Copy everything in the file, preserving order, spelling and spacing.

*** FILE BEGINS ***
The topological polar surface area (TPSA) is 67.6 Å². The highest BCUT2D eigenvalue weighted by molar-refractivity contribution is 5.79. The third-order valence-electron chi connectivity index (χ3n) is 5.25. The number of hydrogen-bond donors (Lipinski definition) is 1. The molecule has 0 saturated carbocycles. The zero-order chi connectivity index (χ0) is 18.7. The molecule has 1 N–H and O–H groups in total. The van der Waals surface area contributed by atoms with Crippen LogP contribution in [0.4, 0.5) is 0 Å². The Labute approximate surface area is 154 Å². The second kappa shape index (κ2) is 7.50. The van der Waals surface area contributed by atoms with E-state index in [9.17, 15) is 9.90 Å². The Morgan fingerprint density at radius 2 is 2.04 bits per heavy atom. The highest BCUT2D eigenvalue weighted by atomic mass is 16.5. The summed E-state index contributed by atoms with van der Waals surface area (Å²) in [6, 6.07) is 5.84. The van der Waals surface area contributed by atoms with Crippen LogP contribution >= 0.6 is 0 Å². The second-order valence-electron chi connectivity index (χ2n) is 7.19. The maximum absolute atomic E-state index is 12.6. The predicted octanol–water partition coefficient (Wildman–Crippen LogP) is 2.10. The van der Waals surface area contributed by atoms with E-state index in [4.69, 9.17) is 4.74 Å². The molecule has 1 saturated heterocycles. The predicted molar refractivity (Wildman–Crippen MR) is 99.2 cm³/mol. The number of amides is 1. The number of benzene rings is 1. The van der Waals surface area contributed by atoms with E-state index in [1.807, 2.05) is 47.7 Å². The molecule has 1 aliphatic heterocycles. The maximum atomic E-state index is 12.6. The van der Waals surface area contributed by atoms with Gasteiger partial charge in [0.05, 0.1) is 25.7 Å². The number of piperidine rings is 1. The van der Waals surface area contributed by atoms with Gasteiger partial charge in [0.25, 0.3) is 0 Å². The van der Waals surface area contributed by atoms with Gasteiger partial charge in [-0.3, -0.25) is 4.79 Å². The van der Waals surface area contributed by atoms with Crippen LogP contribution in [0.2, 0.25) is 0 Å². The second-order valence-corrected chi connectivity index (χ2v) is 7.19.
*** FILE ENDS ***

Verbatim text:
The topological polar surface area (TPSA) is 67.6 Å². The highest BCUT2D eigenvalue weighted by molar-refractivity contribution is 5.79. The third-order valence-electron chi connectivity index (χ3n) is 5.25. The number of hydrogen-bond donors (Lipinski definition) is 1. The molecule has 0 saturated carbocycles. The zero-order chi connectivity index (χ0) is 18.7. The molecule has 1 N–H and O–H groups in total. The van der Waals surface area contributed by atoms with Crippen LogP contribution in [0.4, 0.5) is 0 Å². The Labute approximate surface area is 154 Å². The second kappa shape index (κ2) is 7.50. The van der Waals surface area contributed by atoms with E-state index in [9.17, 15) is 9.90 Å². The Morgan fingerprint density at radius 2 is 2.04 bits per heavy atom. The highest BCUT2D eigenvalue weighted by atomic mass is 16.5. The summed E-state index contributed by atoms with van der Waals surface area (Å²) in [6, 6.07) is 5.84. The van der Waals surface area contributed by atoms with Crippen LogP contribution >= 0.6 is 0 Å². The second-order valence-electron chi connectivity index (χ2n) is 7.19. The maximum absolute atomic E-state index is 12.6. The predicted octanol–water partition coefficient (Wildman–Crippen LogP) is 2.10. The van der Waals surface area contributed by atoms with E-state index in [4.69, 9.17) is 4.74 Å². The molecule has 1 saturated heterocycles. The predicted molar refractivity (Wildman–Crippen MR) is 99.2 cm³/mol. The number of amides is 1. The number of benzene rings is 1. The van der Waals surface area contributed by atoms with E-state index in [1.807, 2.05) is 47.7 Å². The molecule has 1 aliphatic heterocycles. The maximum atomic E-state index is 12.6. The van der Waals surface area contributed by atoms with Gasteiger partial charge in [0.05, 0.1) is 25.7 Å². The number of piperidine rings is 1. The van der Waals surface area contributed by atoms with Gasteiger partial charge in [0.25, 0.3) is 0 Å². The van der Waals surface area contributed by atoms with Gasteiger partial charge in [-0.3, -0.25) is 4.79 Å². The van der Waals surface area contributed by atoms with Crippen LogP contribution in [0.2, 0.25) is 0 Å². The second-order valence-corrected chi connectivity index (χ2v) is 7.19.